Best Practices in Public Art Project Selection

Posted by Lester Burg On February - 13 - 2013
Lester Burg

Lester Burg

One of our most enjoyable tasks as public art administrators is telling an artist they have been chosen for a commission. Getting to that point is a long process, which differs across the country, but our goal is the same—select the best artist for the site and have those involved feel good about the process.

In New York, the Metropolitan Transportation Authority (MTA) oversees commuter rail and subways. MTA Arts for Transit (AFT) commissions permanent public art when stations are rehabilitated or constructed. Our selection process has worked well over the past 26 years, with 243 completed projects and 50 in process. With hundreds of stations in diverse communities, we have deep experience in the selection process for projects large and small. The process is the same for all.

Artist selection is different from buying widgets and we are fortunate to have internal colleagues who sanction and understand our need for arts professionals to participate in artist selection (MTA is a state agency). Over the years, we have learned to leave little to chance and to tightly organize the panel meetings, so that everyone feels satisfied the process was thorough and fair.

Artists respond to a “Call for Artists” that describes the project and submittal requirements which include digital selections from their portfolio of existing work and their credentials. These are posted at and promoted through arts organizations, or in publications for major projects. Most agencies use a similar approach. Read the rest of this entry »

Public Art and Transportation Partnership Adds to St. Paul Culture

Posted by Tim Mikulski On August - 24 - 2012

Although federal transportation funding has recently moved away from including public art projects, there is still state and local funding available to help bring the arts to more people in your community via murals and roadside/town square-type public art work.

In this video from, the presenter walks viewers through the city of St. Paul as murals are playing a large role in the installation of a new light rail system. Americans for the Arts member Laura Zabel, executive director of Springboard for the Arts, also appears to help explain the project:

Are there similar marriages between public art and transportation in your community?

Tell (or show us via web links) us about them in the comments below!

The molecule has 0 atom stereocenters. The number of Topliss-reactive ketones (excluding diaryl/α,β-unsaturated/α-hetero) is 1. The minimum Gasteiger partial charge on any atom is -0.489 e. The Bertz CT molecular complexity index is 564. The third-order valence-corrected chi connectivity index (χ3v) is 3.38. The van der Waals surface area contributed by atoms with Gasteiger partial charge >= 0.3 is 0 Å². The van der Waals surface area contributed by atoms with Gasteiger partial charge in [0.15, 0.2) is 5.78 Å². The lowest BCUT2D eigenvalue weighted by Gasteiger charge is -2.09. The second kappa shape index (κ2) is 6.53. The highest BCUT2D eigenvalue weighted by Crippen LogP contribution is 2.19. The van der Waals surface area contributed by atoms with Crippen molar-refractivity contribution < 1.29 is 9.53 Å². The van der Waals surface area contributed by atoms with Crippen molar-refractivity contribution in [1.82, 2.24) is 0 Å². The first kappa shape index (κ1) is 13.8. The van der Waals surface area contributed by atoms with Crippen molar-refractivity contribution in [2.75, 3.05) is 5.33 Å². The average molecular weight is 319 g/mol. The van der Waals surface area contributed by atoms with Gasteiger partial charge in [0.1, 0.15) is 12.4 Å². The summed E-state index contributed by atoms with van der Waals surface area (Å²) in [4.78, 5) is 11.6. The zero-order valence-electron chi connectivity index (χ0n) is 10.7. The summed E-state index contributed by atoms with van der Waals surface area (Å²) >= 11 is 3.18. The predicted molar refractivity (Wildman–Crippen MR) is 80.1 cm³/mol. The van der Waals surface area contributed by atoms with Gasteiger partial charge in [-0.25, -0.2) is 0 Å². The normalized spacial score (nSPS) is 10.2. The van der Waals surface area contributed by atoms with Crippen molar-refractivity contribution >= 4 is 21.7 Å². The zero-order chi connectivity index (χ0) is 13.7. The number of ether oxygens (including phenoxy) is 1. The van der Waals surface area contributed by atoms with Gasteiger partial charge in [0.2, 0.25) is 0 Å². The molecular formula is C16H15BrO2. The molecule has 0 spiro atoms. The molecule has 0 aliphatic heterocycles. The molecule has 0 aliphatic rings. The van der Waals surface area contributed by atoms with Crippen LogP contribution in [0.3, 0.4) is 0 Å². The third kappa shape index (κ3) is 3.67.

Your Mayor Can Be Your Greatest Arts Ally

Posted by Nina Ozlu Tunceli On April - 29 - 2011

Nina Ozlu Tunceli

I’m here in Chicago at the National Mayors Summit on City Design sponsored by U.S. Conference of Mayors, National Endowment for the Arts, and the Architectural Foundation.

Yesterday, I participated in working sessions with mayors, city planners, and architects to develop a series of recommendations to federal officials of how to streamline partnerships to create economic development and improve city infrastructure.

Specifically, I made several recommendations, including creating incentive funding for cultural districts and public art programs in federal infrastructure projects and economic development zones.

I am pleased to say that I was not the only carrying messages about the importance of the arts.  Read the rest of this entry »

The Art in Transportation

Posted by Wendy Feuer On April - 15 - 2011

Wendy Feuer

Wendy Feuer, Assistant Commissioner of Urban Design and Art, New York City Department of Transportation, will present her innovative program at the Built Infrastructure: Interdisciplinary Initiatives Public Art Preconference session in San Diego this June.

Feuer’s blog outlines proposal authored by the Transportation Research Board Subcommittee on Art and Design Excellence in Transportation. The study will examine art in transportation program, feasibility, art and design in transportation projects, proposed funding of programs, and assessing value and outcomes – to offer successful models for how more transportation agencies can incorporate public art.

Transportation infrastructure is one of the leading ‘shovel-ready’ programs of our nation’s agenda, let’s add art to the equation. ~ Liesel

Many communities are interested in public art programs to further their economic development, tourism, and place-making initiatives. Art programs can enhance the quality of public spaces, reflect local culture, and provide a venue for community engagement in project planning and design decisions.